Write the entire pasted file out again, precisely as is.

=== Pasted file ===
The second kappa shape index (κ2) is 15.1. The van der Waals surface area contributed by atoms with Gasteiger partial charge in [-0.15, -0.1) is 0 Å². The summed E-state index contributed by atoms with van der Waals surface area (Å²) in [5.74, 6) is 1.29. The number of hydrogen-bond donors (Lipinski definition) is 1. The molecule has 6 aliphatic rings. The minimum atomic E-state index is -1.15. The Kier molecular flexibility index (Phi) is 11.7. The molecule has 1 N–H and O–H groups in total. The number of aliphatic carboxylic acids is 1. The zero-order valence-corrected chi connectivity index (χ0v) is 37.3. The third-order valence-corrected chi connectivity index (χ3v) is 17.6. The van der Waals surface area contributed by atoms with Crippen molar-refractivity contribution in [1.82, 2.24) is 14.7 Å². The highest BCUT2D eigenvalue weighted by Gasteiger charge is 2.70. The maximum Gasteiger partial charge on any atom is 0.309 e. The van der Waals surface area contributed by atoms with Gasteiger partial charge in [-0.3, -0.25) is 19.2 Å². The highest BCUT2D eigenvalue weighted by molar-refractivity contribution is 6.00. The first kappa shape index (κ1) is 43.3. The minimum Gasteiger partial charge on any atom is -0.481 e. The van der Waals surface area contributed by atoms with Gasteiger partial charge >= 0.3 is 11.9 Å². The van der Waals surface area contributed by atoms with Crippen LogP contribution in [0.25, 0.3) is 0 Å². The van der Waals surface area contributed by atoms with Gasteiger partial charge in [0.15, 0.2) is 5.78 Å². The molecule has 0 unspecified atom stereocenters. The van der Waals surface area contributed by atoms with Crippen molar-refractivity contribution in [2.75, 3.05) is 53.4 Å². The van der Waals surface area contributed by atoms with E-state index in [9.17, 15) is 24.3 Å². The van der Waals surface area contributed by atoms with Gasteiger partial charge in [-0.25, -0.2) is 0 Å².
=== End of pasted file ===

The second kappa shape index (κ2) is 15.1. The van der Waals surface area contributed by atoms with Gasteiger partial charge in [-0.15, -0.1) is 0 Å². The summed E-state index contributed by atoms with van der Waals surface area (Å²) in [5.74, 6) is 1.29. The number of hydrogen-bond donors (Lipinski definition) is 1. The molecule has 6 aliphatic rings. The minimum atomic E-state index is -1.15. The Kier molecular flexibility index (Phi) is 11.7. The molecule has 1 N–H and O–H groups in total. The number of aliphatic carboxylic acids is 1. The zero-order valence-corrected chi connectivity index (χ0v) is 37.3. The third-order valence-corrected chi connectivity index (χ3v) is 17.6. The van der Waals surface area contributed by atoms with Crippen molar-refractivity contribution in [1.82, 2.24) is 14.7 Å². The highest BCUT2D eigenvalue weighted by Gasteiger charge is 2.70. The maximum Gasteiger partial charge on any atom is 0.309 e. The van der Waals surface area contributed by atoms with Gasteiger partial charge in [-0.3, -0.25) is 19.2 Å². The highest BCUT2D eigenvalue weighted by molar-refractivity contribution is 6.00. The first kappa shape index (κ1) is 43.3. The minimum Gasteiger partial charge on any atom is -0.481 e. The van der Waals surface area contributed by atoms with Gasteiger partial charge >= 0.3 is 11.9 Å². The van der Waals surface area contributed by atoms with Crippen LogP contribution in [0.25, 0.3) is 0 Å². The van der Waals surface area contributed by atoms with Gasteiger partial charge in [0.15, 0.2) is 5.78 Å². The molecule has 0 unspecified atom stereocenters. The van der Waals surface area contributed by atoms with Crippen molar-refractivity contribution in [2.75, 3.05) is 53.4 Å². The van der Waals surface area contributed by atoms with E-state index in [9.17, 15) is 24.3 Å². The van der Waals surface area contributed by atoms with Gasteiger partial charge in [-0.25, -0.2) is 0 Å².